HIV Self-testing Helps People Learn Status and Lower Risk
October 21st, 2020 | Story
October 21st, 2020 | Story
Twenty-seven-year-old John has lived with the fear of contracting HIV almost since he began sexual activity. As a member of a close-knit community of men who have sex with men (MSM) in a Lagos suburb, John knows he is at risk of contracting HIV but says, “I am sexually active, so I know it is important to [use] condoms, but at times I just want to ‘go down’ as quickly as possible.”
The World Health Organization reports that people who have unprotected sex and multiple partners and who inject illicit drugs are at increased risk of HIV than the general population and classifies them as key populations (KPs). In Nigeria, KPs constitute about 1 percent of the adult population and account for about 23 percent of new HIV diagnoses. MSM, female sex workers (FSWs), and people who inject drugs are targeted for support because of their higher risk of contracting HIV.
Funded by the United States Agency for International Development under the Key Populations CARE 1 project, we implement the Total Market Approach (TMA). The TMA project supports the Nigerian government’s effort to expand HIV services by creating demand, improving coordination by convening and connecting public and private sector actors, and using data from all sectors of the market to understand annual national HIV commodity requirements and identify gaps. This knowledge also helps interventions in the three project states of Lagos, Akwa Ibom, and Cross River match supply with service. The TMA project’s Keep It Safe and Sweet (KISS) social media campaign increases awareness and promotes use of HIV prevention commodities including condoms, water-based lubricants, antiretroviral medication for pre-exposure prophylaxis (PrEP), and HIV self-test (HIVST) kits among KPs in Nigeria.
Between March and September 2020, the project reached more than 1,000 MSM and FSWs with HIV prevention messages via its dedicated WhatsApp, Facebook, Twitter, and Instagram platforms. John was among those who got these messages. “I have been hearing about PrEP but I had full knowledge of it after I joined the closed WhatsApp group set up for MSM by the TMA project.”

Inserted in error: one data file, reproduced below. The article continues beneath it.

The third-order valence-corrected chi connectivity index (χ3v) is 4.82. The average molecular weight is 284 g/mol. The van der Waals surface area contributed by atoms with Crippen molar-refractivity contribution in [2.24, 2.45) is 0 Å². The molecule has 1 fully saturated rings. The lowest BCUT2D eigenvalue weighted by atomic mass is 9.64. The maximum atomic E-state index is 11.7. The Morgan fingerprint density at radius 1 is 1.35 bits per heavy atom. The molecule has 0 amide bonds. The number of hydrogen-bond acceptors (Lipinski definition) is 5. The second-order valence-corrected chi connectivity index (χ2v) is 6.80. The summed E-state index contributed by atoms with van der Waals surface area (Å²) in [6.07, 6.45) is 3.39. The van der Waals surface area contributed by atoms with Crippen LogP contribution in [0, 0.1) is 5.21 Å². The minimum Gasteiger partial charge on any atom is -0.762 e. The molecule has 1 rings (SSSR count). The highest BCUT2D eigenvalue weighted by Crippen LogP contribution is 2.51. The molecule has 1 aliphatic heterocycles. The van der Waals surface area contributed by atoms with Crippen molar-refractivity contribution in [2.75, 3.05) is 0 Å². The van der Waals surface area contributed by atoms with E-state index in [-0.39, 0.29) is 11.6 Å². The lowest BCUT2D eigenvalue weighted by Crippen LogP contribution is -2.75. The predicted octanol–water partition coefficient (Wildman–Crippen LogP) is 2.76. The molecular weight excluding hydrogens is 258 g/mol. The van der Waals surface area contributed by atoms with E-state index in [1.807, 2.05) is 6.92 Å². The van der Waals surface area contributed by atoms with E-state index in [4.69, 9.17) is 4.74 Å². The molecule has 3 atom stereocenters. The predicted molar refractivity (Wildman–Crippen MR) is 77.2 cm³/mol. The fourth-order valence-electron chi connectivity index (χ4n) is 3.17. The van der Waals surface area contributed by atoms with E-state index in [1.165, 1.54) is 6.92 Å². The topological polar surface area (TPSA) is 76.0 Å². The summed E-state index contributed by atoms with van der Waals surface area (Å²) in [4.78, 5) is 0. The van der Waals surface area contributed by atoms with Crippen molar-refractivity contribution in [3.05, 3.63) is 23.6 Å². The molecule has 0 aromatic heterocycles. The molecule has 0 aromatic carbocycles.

“I started using PrEP in July  after a [HIV] test was conducted on me and I was found to be eligible,” he continues. In addition to John, the KISS campaign is convincing several KPs to learn their HIV status so they can find out if they are eligible for PrEP. The availability of self-testing is especially important for KPs, who fear stigma or harassment by authorities so seldom come out in the open for HIV tests. An MSM in one of the WhatsApp groups who used an HIVST kit at home shared his experience with his group peer educator: “Hey Frank! I just get tested for HIV and I’m negative! I was damn scared! And I am very happy now. Please, I’ll need to start PrEP.”
With PEPFAR support, about 5,000 KPs and 1,550 sero-discordant couples are taking PrEP pills in Nigeria. “I started using PrEP to protect myself from getting HIV. Prevention, they say, is better than cure,” says 22-year-old Endorem, an MSM based in Akwa Ibom who also received the messages via the closed WhatsApp group.
For John, Endorem, and many other KPs in the TMA project states, awareness about self-testing and PrEP has allayed their fears of HIV and changed their behaviors for the better. At the time of this publication (October 2020), the project provided peer education services through its closed WhatsApp groups to 326 respondents, 136 of whom are on PrEP.
I am sexually active. As PrEP guarantees a high rate of HIV prevention, I will continue to use [it] religiously,” concludes John.
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